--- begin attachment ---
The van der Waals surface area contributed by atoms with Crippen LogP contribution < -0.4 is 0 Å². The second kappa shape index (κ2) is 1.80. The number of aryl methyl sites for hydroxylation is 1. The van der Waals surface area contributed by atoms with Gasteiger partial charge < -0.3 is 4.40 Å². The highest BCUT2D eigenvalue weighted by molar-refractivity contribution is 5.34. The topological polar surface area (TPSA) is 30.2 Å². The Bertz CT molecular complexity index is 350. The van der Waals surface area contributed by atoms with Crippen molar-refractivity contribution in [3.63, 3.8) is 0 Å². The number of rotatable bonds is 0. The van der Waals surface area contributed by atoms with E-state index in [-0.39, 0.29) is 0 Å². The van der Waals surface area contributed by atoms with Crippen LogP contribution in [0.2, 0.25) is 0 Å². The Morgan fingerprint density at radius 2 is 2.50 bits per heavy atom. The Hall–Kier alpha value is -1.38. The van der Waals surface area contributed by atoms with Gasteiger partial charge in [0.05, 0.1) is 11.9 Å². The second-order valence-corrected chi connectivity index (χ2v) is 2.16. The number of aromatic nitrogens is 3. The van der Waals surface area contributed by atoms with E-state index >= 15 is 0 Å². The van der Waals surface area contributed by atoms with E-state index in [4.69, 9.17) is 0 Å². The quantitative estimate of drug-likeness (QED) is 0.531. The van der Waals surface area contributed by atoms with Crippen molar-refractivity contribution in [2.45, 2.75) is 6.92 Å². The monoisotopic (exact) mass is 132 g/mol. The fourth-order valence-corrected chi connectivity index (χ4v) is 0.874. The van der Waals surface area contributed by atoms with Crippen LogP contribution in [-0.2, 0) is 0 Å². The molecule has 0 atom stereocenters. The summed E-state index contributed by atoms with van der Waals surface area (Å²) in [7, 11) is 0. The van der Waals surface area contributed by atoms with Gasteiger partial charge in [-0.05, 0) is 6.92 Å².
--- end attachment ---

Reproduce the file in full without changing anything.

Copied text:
The van der Waals surface area contributed by atoms with Crippen LogP contribution < -0.4 is 0 Å². The second kappa shape index (κ2) is 1.80. The number of aryl methyl sites for hydroxylation is 1. The van der Waals surface area contributed by atoms with Gasteiger partial charge < -0.3 is 4.40 Å². The highest BCUT2D eigenvalue weighted by molar-refractivity contribution is 5.34. The topological polar surface area (TPSA) is 30.2 Å². The Bertz CT molecular complexity index is 350. The van der Waals surface area contributed by atoms with Crippen molar-refractivity contribution in [3.63, 3.8) is 0 Å². The number of rotatable bonds is 0. The van der Waals surface area contributed by atoms with E-state index in [-0.39, 0.29) is 0 Å². The van der Waals surface area contributed by atoms with Crippen LogP contribution in [0.2, 0.25) is 0 Å². The Morgan fingerprint density at radius 2 is 2.50 bits per heavy atom. The Hall–Kier alpha value is -1.38. The van der Waals surface area contributed by atoms with Gasteiger partial charge in [0.05, 0.1) is 11.9 Å². The second-order valence-corrected chi connectivity index (χ2v) is 2.16. The number of aromatic nitrogens is 3. The van der Waals surface area contributed by atoms with E-state index >= 15 is 0 Å². The van der Waals surface area contributed by atoms with E-state index in [4.69, 9.17) is 0 Å². The quantitative estimate of drug-likeness (QED) is 0.531. The van der Waals surface area contributed by atoms with Crippen molar-refractivity contribution in [2.45, 2.75) is 6.92 Å². The monoisotopic (exact) mass is 132 g/mol. The fourth-order valence-corrected chi connectivity index (χ4v) is 0.874. The van der Waals surface area contributed by atoms with Crippen LogP contribution in [-0.2, 0) is 0 Å². The molecule has 0 atom stereocenters. The summed E-state index contributed by atoms with van der Waals surface area (Å²) in [7, 11) is 0. The van der Waals surface area contributed by atoms with Gasteiger partial charge in [-0.05, 0) is 6.92 Å².